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  1. #1
    Senior Member Perch420's Avatar
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    Default Comedian, Vancouver restaurant ordered to pay for insults against lesbian.

    http://www.vancouversun.com/business...851/story.html

    How stupid is this? You don't have a right not to be offended; if you don't like something, leave. Nobody imposed anything on this woman. This is ridiculous and sets a dangerous precedent. Hurting someone's feelings is now literally against the law.
    “Tolerance is the virtue of the man without convictions.” - G. K. Chesterton

  2. #2
    Senior Member Survive & Stay Free's Avatar
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    Very few things are afforded as much legally enforced respect these days as this.

  3. #3
    Order Now! pure_mercury's Avatar
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    Canada is a lovely country in a lot of ways, but its national commitment to free speech and civil liberties is severely lacking.
    Who wants to try a bottle of merc's "Extroversion Olive Oil?"

  4. #4
    nee andante bechimo's Avatar
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    Despite the charter’s emphasis freedom of speech, though, sections 1 and 15 both leave room for laws that limit such freedom —including the hate provisions in sections 318 and 319 of Canada’s Criminal Code, and section 13 of the Human Rights Act. Other offences, such as obscenity and child pornography, could also challenge the limits of individual freedom of expression, as prescribed by section 163 of the Criminal Code.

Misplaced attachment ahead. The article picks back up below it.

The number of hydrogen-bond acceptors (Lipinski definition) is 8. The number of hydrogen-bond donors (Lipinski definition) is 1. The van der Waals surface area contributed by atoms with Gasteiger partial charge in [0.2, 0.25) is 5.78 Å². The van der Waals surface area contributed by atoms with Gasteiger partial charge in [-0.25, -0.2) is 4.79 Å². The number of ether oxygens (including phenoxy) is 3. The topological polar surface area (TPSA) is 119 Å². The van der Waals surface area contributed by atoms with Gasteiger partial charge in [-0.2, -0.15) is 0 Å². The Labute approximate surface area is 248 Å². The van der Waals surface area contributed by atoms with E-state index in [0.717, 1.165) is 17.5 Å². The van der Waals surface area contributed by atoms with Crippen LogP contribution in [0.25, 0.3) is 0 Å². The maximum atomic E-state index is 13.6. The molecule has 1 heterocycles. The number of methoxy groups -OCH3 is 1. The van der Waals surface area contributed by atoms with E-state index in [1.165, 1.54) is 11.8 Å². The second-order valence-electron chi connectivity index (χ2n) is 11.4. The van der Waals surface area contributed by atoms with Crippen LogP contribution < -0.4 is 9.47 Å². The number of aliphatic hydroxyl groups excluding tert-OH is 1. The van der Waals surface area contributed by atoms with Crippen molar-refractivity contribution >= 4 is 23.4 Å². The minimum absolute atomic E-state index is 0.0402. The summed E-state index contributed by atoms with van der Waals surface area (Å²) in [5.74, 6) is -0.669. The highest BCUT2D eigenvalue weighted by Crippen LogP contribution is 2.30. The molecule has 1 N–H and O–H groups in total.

http://www.media-awareness.ca/englis...ht_free_ov.cfm

    Canadian and American constitutional and criminal law differ.

    The article was a bit scattered in its timeline about who did and said what, when. In other words, who fired the first shot across the bow and how did it escalate from there.

  5. #5
    Order Now! pure_mercury's Avatar
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    Quote Originally Posted by Jenaphor View Post
    http://www.media-awareness.ca/englis...ht_free_ov.cfm

    Canadian and American constitutional and criminal law differ.
    That doesn't affect the ethical question of speech codes, though.


    The article was a bit scattered in its timeline about who did and said what, when. In other words, who fired the first shot across the bow and how did it escalate from there.
    At worst, there was simple assault here.
    Who wants to try a bottle of merc's "Extroversion Olive Oil?"

  6. #6
    nee andante bechimo's Avatar
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    Quote Originally Posted by pure_mercury View Post
    That doesn't affect the ethical question of speech codes, though.
    Based on what law, in what country?

    At worst, there was simple assault here.
    Based on what law in what country?

  7. #7
    Order Now! pure_mercury's Avatar
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    Quote Originally Posted by Jenaphor View Post